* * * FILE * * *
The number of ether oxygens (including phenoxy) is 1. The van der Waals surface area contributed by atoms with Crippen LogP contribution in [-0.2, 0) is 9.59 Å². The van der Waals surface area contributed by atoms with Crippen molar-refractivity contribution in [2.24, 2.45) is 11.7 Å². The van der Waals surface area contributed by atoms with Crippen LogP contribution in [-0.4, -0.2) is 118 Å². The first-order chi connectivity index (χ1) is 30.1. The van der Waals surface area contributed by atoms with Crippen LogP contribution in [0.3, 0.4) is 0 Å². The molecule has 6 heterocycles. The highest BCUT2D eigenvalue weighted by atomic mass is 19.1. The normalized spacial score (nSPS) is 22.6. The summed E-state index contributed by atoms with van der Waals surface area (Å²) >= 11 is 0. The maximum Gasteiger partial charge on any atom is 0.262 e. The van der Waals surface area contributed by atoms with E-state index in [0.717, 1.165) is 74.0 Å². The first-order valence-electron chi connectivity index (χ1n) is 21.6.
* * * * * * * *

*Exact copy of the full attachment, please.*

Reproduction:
The number of ether oxygens (including phenoxy) is 1. The van der Waals surface area contributed by atoms with Crippen LogP contribution in [-0.2, 0) is 9.59 Å². The van der Waals surface area contributed by atoms with Crippen molar-refractivity contribution in [2.24, 2.45) is 11.7 Å². The van der Waals surface area contributed by atoms with Crippen LogP contribution in [-0.4, -0.2) is 118 Å². The first-order chi connectivity index (χ1) is 30.1. The van der Waals surface area contributed by atoms with Crippen LogP contribution in [0.3, 0.4) is 0 Å². The molecule has 6 heterocycles. The highest BCUT2D eigenvalue weighted by atomic mass is 19.1. The normalized spacial score (nSPS) is 22.6. The summed E-state index contributed by atoms with van der Waals surface area (Å²) >= 11 is 0. The maximum Gasteiger partial charge on any atom is 0.262 e. The van der Waals surface area contributed by atoms with E-state index in [0.717, 1.165) is 74.0 Å². The first-order valence-electron chi connectivity index (χ1n) is 21.6.